As I reported yesterday, the results released by BHP Billiton (ASX: BHP) were ugly indeed. Revenue fell 8.7%. Profits were down a stomach-churning 30%. And shares are down another 2.5% today, as of this writing. Despite the profit slump, BHP raised its dividend, from US 57 cents to US 59 cents, taking the full year dividend to US$1.16 a share. So you might say not all the news is bad news. After all, that’s an increase of 4 cents over last year’s dividend. Who doesn’t love a growing — and fully franked — dividend? Still, any way you look at…
As I reported yesterday, the results released by BHP Billiton (ASX: BHP) were ugly indeed.
Revenue fell 8.7%. Profits were down a stomach-churning 30%. And shares are down another 2.5% today, as of this writing.
Despite the profit slump, BHP raised its dividend, from US 57 cents to US 59 cents, taking the full year dividend to US$1.16 a share.
So you might say not all the news is bad news. After all, that’s an increase of 4 cents over last year’s dividend. Who doesn’t love a growing — and fully franked — dividend?
Still, any way you look at it, those 4 cents are cold comfort for those of us who’ve watched our BHP shares underperform the market over the last 12 months…
Not to mention that BHP’s dividend yield is only about 3% at today’s prices.
With the dividend yield far from exciting, and shares not looking cheap either, we’d all be wise to look elsewhere for opportunity.
Which brings me to an important phenomenon my Foolish colleagues and I have been observing in the ASX…
“Quality is expensive. All the cheap stuff is rubbish.”
We have to pay up for quality goods, we’re told. And nowhere is that more evident than in the Australian share market right now.
Let me illustrate the issue with a (small) joke: What’s the difference between a $30 set of sheets and a $700 set of sheets?
I’m not particular, myself. Give me the $30 ones from Kmart – I won’t complain. Some people can tell the difference between those ones and the ultra fancy 1,000-threadcount Egyptian cotton sheets, but not me.
Yet there’s a substantial difference in quality (or so I’m told, by my wife). “Quality is expensive. The cheap stuff is rubbish,” I hear.
The funny thing is…
You could say the same thing about the ASX right now
High quality businesses like the big banks – particularly Commonwealth Bank (ASX: CBA) – are looking extremely pricey. It’s not just the banks…
Ditto some of Australia’s most promising and fast-growing businesses…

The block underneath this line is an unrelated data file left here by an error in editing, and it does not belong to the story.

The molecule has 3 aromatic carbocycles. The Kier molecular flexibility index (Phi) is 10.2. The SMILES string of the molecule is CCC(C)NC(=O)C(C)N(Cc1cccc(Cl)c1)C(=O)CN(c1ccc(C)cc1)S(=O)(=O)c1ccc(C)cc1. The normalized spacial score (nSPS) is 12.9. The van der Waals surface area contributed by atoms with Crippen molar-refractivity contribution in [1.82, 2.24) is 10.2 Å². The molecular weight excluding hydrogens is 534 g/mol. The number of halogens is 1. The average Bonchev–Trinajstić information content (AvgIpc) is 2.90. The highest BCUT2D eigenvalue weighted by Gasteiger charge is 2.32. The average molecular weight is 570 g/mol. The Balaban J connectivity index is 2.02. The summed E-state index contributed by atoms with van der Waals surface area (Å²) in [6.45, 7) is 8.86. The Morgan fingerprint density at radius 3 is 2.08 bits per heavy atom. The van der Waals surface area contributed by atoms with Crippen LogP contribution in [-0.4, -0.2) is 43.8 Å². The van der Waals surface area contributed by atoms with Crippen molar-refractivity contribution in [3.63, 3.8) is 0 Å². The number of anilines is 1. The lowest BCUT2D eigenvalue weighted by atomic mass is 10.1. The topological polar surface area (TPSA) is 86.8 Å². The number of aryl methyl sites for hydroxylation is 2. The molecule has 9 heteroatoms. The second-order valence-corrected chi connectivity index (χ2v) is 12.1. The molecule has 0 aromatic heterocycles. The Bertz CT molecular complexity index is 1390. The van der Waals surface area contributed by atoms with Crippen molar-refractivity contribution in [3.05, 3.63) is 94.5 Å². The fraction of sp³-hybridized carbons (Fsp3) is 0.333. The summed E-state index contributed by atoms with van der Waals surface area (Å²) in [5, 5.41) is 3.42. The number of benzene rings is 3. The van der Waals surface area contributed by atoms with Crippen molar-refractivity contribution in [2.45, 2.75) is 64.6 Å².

Domino’s Pizza (ASX: DMP) may not technically be a blue chip stock, but the shares are definitely ‘priced for perfection’ at 35 times earnings.
Yes, quality is expensive. And likewise, most of the cheap stuff is junk! Think about how many mining services companies are trading for just 2 or 3 times earnings…
Yet would you want to own them? To put it mildly, it’s extremely difficult to assess these businesses’ future prospects.
Some might be screaming buys. No doubt some will go out of business altogether – meaning today’s share prices are cheap for good reason.
The quality gap is widening. The price gap is spreading… and, with very few exceptions or alternatives, investors like you and me are stuck in the painful position of buying expensive quality or cheap rubbish!
Queenslanders make stunning scientific discovery
Thankfully, even as we struggle to identify good opportunities in the share market, some of our problems are getting solved.
Consider this: “Australian Scientists Discover the Secret to Hydrating Beer.”
(C’mon, you can’t blame me for clicking. Talk about an attention-grabbing headline!)
Apparently, researchers at the Gold Coast’s Griffith University have discovered that, by adding electrolytes (which are often found in sports drinks) to light beer, they can make a brew that hydrates and refreshes, yet tastes just the same.
Associate Professor Ben Desbrow was quoted as saying, “Of the four different beers the subjects consumed, our augmented light beer was by far the most well retained by the body, meaning it was the most effective at re-hydrating the subjects.”
If that isn’t a breakthrough and a cause for hope, I don’t know what is.
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Of the companies mentioned above, Bruce Jackson has an interest in BHP Billiton, Commonwealth Bank and Wesfarmers.